Apple’s attempt to wring more cash out of Samsung following its patent infringement defeat last year has been rejected by a US court.
And more concerning for Apple, which has vigorously pursued a legal onslaught against the South Korean tech giant for the last few years, the US court ruled that Samsung did not willfully infringe on some of Apple’s patents.
The bad news for Apple came when the federal judge Lucy Koh, who for months has presided over the Apple/Samsung bust up in in the Northern District of California, ruled that Samsung did not have to pay even more damages, having been ordered to pay Apple $1.05 billion (£650m) last August.
Apple had wanted triple that amount of damages, potentially meaning that Samsung would have to pay over $3bn in damages.
But perhaps more galling for Apple is Judge Koh’s ruling over a number of Apple patents.
Although the judge reasserted that Samsung had in fact violated Apple’s intellectual property and some of its patents regarding the iPhone and iPad, and the user interface (tap to zoom, pinch to zoom etc) – she did however more significantly overturn the jury finding that Samsung’s acts of patent infringement were willful.
“The Court also grants judgement as a matter of law that Samsung’s acts of patent infringement were not willful,” wrote Judge Koh in her highly detailed 40 page ruling on the matter.
Because Judge Koh ruled that there had been no objective willfulness, she denied Apple any damages enhancements for willful infringement.
“The most important part of this JMOL ruling is that Judge Koh, unlike the jury, did not find a willful patent infringement by Samsung. In order to prevail on this one, Apple needed to prove both objective and subjective willfulness,” wrote patent analyst Florian Mueller in an advisory.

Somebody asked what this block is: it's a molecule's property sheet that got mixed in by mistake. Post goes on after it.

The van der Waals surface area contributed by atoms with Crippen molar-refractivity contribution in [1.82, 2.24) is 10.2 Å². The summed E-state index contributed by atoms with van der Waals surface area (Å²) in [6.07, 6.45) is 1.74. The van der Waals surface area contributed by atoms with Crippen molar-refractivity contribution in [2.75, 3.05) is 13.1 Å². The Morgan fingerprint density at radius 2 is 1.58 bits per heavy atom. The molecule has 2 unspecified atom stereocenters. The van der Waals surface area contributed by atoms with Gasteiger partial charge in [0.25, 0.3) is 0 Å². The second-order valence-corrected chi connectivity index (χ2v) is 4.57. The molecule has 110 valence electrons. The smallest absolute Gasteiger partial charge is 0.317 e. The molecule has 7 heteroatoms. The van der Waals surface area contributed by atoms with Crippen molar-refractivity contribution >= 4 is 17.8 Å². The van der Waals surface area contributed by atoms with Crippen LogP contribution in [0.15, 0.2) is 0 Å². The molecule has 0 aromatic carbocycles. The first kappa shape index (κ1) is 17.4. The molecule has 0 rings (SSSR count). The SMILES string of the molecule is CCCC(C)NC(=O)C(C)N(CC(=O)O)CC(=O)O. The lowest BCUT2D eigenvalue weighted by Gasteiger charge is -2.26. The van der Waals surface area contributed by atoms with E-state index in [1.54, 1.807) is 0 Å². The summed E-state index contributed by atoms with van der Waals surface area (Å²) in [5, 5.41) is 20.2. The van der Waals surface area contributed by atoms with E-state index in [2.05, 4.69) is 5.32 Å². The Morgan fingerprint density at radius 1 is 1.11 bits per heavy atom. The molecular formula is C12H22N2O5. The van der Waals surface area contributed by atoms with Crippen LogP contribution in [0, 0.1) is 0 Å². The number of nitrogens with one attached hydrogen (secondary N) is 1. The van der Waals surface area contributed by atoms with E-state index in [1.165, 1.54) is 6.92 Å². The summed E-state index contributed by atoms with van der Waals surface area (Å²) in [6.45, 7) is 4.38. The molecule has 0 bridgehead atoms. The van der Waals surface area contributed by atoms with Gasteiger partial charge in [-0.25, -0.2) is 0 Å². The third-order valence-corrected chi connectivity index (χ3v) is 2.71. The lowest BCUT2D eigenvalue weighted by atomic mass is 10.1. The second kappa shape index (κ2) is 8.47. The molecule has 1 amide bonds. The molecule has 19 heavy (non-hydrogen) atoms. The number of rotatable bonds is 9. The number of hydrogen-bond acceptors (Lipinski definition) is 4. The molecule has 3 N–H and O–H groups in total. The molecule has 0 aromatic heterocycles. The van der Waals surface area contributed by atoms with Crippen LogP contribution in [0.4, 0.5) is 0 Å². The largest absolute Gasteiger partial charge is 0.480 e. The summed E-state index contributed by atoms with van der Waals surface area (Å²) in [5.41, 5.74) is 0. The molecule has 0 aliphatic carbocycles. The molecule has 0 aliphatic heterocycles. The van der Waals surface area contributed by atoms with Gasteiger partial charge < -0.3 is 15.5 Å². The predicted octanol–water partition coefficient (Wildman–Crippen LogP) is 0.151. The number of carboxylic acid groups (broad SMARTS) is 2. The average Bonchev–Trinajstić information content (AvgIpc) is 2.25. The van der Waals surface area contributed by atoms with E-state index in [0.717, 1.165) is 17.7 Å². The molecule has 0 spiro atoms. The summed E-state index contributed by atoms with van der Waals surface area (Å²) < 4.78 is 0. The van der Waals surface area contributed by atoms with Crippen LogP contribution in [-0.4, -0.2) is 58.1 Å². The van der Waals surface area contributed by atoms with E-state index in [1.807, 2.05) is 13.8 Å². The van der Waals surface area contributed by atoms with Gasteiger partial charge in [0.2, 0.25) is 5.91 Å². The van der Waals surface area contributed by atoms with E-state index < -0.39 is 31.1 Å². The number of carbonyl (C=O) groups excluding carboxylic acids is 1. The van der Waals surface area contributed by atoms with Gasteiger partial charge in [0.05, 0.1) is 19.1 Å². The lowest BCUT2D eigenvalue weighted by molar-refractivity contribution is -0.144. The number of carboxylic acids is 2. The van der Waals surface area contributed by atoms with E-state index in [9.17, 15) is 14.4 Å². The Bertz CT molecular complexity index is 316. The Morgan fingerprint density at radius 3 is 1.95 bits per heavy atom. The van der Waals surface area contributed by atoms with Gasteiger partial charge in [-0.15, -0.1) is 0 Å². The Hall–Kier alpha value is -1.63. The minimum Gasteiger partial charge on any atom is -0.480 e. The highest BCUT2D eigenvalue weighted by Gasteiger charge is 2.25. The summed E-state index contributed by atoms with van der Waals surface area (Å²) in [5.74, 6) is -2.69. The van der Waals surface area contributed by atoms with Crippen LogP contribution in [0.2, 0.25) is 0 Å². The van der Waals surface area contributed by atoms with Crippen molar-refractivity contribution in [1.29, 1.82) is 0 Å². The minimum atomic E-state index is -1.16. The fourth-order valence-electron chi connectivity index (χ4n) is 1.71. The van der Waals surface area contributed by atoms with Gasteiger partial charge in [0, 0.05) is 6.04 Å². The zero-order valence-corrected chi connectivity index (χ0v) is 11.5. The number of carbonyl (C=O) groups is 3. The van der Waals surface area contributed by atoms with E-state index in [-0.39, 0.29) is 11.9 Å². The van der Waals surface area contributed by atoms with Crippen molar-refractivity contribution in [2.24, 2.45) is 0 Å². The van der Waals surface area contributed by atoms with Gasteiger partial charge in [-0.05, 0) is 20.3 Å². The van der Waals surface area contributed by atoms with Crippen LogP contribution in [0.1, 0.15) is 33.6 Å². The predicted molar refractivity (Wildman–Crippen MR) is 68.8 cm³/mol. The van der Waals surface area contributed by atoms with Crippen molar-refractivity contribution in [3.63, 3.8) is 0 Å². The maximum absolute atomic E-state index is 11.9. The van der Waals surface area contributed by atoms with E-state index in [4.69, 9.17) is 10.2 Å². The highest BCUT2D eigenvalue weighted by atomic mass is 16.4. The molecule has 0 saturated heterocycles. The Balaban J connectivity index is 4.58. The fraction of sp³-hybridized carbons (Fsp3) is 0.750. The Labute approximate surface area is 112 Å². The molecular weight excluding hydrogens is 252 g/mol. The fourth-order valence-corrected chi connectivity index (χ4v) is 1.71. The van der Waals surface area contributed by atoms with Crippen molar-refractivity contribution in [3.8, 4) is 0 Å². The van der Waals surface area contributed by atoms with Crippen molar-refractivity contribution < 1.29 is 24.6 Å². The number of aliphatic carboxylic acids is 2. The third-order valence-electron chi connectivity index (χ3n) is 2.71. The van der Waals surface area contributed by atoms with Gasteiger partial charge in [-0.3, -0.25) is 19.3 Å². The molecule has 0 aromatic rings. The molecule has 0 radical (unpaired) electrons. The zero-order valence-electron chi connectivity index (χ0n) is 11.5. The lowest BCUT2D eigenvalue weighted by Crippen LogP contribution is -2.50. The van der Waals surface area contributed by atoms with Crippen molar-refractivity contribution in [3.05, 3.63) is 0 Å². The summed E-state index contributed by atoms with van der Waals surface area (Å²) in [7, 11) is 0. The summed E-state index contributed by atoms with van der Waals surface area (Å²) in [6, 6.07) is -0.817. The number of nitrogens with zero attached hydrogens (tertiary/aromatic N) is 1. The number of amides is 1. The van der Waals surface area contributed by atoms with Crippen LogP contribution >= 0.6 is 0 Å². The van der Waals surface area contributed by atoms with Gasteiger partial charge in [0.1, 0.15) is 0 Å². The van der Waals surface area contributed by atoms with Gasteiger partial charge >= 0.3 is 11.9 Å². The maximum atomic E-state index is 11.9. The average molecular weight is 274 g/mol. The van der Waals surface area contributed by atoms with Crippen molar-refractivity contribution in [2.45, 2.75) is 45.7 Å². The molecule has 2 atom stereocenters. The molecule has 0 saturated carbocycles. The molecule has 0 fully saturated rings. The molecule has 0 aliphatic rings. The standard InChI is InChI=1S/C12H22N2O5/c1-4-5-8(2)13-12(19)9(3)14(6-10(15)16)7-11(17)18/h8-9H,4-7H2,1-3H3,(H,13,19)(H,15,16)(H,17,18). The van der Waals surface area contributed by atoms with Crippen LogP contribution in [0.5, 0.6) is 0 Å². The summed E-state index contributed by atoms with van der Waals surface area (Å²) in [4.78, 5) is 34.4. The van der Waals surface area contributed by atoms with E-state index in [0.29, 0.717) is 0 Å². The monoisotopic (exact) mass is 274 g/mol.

“In a post-trial motion Apple had asked for the damages award to be increased on different grounds. On the basis of the jury’s findings of willful patent infringement, Apple wanted parts of the award to be tripled,” wrote Mueller. “It also wanted enhancements for trade dress infringement and dilution. And it asked for supplemental damages relating to the period between the trial and the final ruling. The question of supplemental damages still has to be decided by the court. The requested enhancements for willful patent infringement and for trade dress infringement and dilution have, however, been denied in their entirety.”
Apple has been on the receiving end of a number of legal setbacks recently. In December the US Patent Office invalidated Apple’s “pinch-to-zoom” patent. And the US International Trade Commission (ITC) has said it will review a judge’s preliminary decision that Samsung infringed four Apple patents but not two others.
This month a Dutch court ruled that three Samsung Galaxy tablets did not copy the design of Apple’s market-leading iPad. That decision upheld a decision by the British courts last July that the Galaxy Tab 10.1 could not possibly be confused with that of the Apple iPad because it wasn’t “cool” enough.
As the relationship between Apple and Samsung has become even more bitter, it emerged that Apple has been seeking to reduce the number of Samsung components and chips in its devices.
Yet it is important to note that it has not been a one way street, and Samsung has likewise suffered its own legal setbacks of late, most notable its denial of a request for a retrial, its failure to ban Apple products in Europe, and the fact that it is still liable for a hefty fine in the United States.
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